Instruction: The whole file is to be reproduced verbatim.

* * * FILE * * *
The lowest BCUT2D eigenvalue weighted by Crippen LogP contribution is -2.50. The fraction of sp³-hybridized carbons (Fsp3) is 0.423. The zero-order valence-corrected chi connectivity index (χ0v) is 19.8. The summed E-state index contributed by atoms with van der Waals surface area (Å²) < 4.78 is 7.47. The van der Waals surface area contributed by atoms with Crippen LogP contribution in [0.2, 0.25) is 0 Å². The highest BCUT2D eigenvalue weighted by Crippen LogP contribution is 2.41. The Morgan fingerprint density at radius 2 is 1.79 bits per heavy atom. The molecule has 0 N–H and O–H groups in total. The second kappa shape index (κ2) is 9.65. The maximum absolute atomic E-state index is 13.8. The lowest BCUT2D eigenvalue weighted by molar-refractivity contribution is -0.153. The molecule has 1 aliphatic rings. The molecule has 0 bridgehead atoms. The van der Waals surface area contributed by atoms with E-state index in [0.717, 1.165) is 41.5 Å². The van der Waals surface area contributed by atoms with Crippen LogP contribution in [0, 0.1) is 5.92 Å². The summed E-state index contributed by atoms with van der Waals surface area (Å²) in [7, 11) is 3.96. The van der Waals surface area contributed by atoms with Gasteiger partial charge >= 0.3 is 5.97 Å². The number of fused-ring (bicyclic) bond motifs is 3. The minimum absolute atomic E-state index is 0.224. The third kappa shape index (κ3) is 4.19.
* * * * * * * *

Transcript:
The lowest BCUT2D eigenvalue weighted by Crippen LogP contribution is -2.50. The fraction of sp³-hybridized carbons (Fsp3) is 0.423. The zero-order valence-corrected chi connectivity index (χ0v) is 19.8. The summed E-state index contributed by atoms with van der Waals surface area (Å²) < 4.78 is 7.47. The van der Waals surface area contributed by atoms with Crippen LogP contribution in [0.2, 0.25) is 0 Å². The highest BCUT2D eigenvalue weighted by Crippen LogP contribution is 2.41. The Morgan fingerprint density at radius 2 is 1.79 bits per heavy atom. The molecule has 0 N–H and O–H groups in total. The second kappa shape index (κ2) is 9.65. The maximum absolute atomic E-state index is 13.8. The lowest BCUT2D eigenvalue weighted by molar-refractivity contribution is -0.153. The molecule has 1 aliphatic rings. The molecule has 0 bridgehead atoms. The van der Waals surface area contributed by atoms with E-state index in [0.717, 1.165) is 41.5 Å². The van der Waals surface area contributed by atoms with Crippen LogP contribution in [0, 0.1) is 5.92 Å². The summed E-state index contributed by atoms with van der Waals surface area (Å²) in [7, 11) is 3.96. The van der Waals surface area contributed by atoms with Gasteiger partial charge >= 0.3 is 5.97 Å². The number of fused-ring (bicyclic) bond motifs is 3. The minimum absolute atomic E-state index is 0.224. The third kappa shape index (κ3) is 4.19.